We are huge advocates of Two Factor Authentication (2FA) or Two-Step Authentication, which makes up a whopping 90% of the Multi-Factor Authentication (MFA) market.
2FA is a tiny effort in ensuring security for apps when juxtaposed with 3, 4- and 5-factor authentication models that are growing in prominence.
BUT we also empathise with the desire for even less friction while staying secure – So what are the best methods to ensure they are equally simple and safe?
The quick description is that 2FA is a verification process where a user provides 2 different ways of identification — A combination of information they know, with what they have or something inherent to define who you are.
1FA — Knowledge (what you know)
Passwords, User Names, IDs, PINs
2FA — Possession (what you own)
Devices, Phone, OTP tokens, key fobs, employee ID cards and SIM cards
3FA — Inherence (what you are)
Touch ID, Scans for retina, iris, fingerprint, finger vein. Facial & voice recognition, hand & earlobe geometry.
4FA — Social Auth (who you know?)
At least two separate elements from each category is required for 2FA. We take a look at some of the various methods for 2FA below.
The 1st step of filling in a password/pin can be a problem in itself, when you can’t keep track of logins across apps.
There are cloud-based Apps like iCloud Keychain, 1Password and LastPass to store, generate and fill passwords to make the first step easier. There is the off chance these apps might suffer from a security breach, but the core of their business is to ensure users are well protected from attackers.
Facebook, Amazon and Twitter have used SMS for 2FA as a standard for years now. SMS is undoubtedly the most prominent and popular method of authentication, and for good reason – due to its ubiquity and availability on mobile phones both old & new.
A standard usual process involves a smartphone or email account (a secondary device) to send a one-time pin code to a user, which they then add into the system and log in. The process is as follows:
But being popular does not make SMS the only horse in the race, it’s just one of many methods for 2FA.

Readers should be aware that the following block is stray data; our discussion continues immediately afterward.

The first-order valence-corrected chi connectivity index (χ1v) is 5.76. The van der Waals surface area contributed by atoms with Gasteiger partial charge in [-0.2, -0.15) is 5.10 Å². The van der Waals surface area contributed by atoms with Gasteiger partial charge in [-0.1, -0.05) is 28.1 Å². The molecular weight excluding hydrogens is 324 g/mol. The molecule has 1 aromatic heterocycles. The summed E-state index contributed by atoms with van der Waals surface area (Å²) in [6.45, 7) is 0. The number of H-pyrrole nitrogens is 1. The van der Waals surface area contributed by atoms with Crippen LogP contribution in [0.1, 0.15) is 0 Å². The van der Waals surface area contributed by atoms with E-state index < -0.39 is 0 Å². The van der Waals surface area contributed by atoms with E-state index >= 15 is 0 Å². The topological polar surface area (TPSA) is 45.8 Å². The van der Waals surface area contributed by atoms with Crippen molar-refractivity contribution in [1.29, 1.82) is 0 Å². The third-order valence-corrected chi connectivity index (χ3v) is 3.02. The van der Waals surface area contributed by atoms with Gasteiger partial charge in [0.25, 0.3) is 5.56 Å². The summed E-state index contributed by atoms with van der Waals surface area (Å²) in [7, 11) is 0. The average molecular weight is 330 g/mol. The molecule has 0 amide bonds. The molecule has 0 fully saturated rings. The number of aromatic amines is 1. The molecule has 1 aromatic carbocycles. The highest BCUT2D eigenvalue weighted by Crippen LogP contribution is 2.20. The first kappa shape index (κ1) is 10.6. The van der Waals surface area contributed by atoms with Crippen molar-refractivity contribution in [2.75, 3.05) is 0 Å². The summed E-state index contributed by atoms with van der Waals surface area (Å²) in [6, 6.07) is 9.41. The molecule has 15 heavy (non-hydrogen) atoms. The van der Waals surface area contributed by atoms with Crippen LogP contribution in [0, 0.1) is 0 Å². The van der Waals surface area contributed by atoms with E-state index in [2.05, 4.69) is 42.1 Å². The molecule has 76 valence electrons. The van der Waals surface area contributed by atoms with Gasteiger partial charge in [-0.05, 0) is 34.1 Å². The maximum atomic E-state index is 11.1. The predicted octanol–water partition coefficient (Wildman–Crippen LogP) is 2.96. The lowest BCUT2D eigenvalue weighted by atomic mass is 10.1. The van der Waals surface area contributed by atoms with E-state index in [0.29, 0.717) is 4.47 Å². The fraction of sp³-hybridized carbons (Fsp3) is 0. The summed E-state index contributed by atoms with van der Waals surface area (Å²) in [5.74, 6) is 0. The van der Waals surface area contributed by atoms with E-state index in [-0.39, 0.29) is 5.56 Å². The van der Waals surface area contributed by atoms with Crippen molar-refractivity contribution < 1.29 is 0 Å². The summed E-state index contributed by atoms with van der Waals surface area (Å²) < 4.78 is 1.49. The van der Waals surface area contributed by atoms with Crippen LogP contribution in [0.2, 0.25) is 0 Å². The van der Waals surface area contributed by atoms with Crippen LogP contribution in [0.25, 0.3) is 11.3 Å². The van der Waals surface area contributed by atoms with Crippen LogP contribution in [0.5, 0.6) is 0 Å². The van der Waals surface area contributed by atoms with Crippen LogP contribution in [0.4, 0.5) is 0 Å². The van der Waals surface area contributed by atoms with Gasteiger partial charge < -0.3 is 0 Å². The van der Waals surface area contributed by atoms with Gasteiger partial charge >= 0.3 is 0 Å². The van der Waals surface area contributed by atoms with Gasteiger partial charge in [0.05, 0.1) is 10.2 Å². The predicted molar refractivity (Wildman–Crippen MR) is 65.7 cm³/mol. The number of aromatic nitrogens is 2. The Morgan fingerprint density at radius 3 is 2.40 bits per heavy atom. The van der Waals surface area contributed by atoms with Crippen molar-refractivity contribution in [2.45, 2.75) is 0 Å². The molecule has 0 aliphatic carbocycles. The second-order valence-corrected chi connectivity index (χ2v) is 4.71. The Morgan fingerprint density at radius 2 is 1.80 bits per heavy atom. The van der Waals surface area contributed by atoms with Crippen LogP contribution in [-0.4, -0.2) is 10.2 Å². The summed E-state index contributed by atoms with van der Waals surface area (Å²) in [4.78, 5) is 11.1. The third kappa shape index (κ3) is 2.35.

Standard Calling would require a user to pick up a call after the first login, and act on it with the instructions (numerical code during the call), but is there a similar step to it that does not require any other input beyond picking up a phone from a user?
Flash Verification from Sinch might just be it, with a service that does the verification for the user, without input. The phone number itself needs to be verified on various levels, but the process is “invisible” to the user.
Authenticator apps are a reasonable alternative to SMS as a second step of authentication. They provide time-limited codes or QR codes for secure access to a wide range of services.
Google Authenticator is the standout in this category, with almost 100 integrations for 3rd party services, including Amazon, Slack, GitHub and even Xbox.
Anyone who uses mobile or internet banking will be familiar with this. A physical device such as a hardware token, USB token or key fob – that users need as an extra step for authentication.
Some of these devices even store cryptographic keys from signatures to biometric data, with RFID and Bluetooth functions.
These provide a great alternative to SMS, but the effort of bringing around an extra device clearly belongs to the pre-digital age.
This option allows authentication through the detection of an individual’s presence at a distinct location.
Salesforce recently acquired Toopher, a mobile authentication app which allowed users to give permissions for location detection for verification, without physically handling a smartphone.
It might be easier than using SMS at times, but it also comes with privacy issues of allowing an app constant access to your location.
Biometrics are routinely mentioned as part of 3FA instead of 2FA, by keeping it as the 3rd step of an even stronger authentication process.
Fingerprint technology is the clear frontrunner in the biometrics race with its strong adoption in mobile devices.
Using email as a second step for verification is a vicious cycle. Firstly, emails should be protected with 2FA in the first place. So logging into an email for a link or code as a second step is counterproductive to security.
Take a look at the list of websites from Two Factor Auth that use email as the second step and the adoption of email as the second step is in the minority.
The method chosen for authentication defines the types of input from the user. Each of them has its advantages and differing levels of friction.
SMS (Easy) — Industry Standard. Requires mobile network access, mobile phone
Voice Calling (Easiest) — Requires smartphone, no input, depending on API provider
Authenticator Apps (Easy)— Requires data access, mobile phone
Hardware Token (Medium) — Requires device to be around at all times, sometimes in combination with a credit card.
Location Based (Easy)— Requires smartphone and permission to app for location tracking.
Email (Medium)— Low Security if there is no 2FA for email account in place.
Biometric Scan (Easy) — Requires device with biometric capabilities
2 steps is what we believe is a reasonable minimum to ensure security, and there are possibilities to essentially reduce friction with each alternative.
SMS remains an easy way for a second step, along with authenticator apps, location based apps and biometrics, but the clear winner in frictionless verification would be voice/flash calling without input.
Ease of use and Security don’t always go hand in hand, but with a trusted 3rd party provider to ensure encryption in SMS and especially verification through calling, the difficulties of each step can be greatly reduced.
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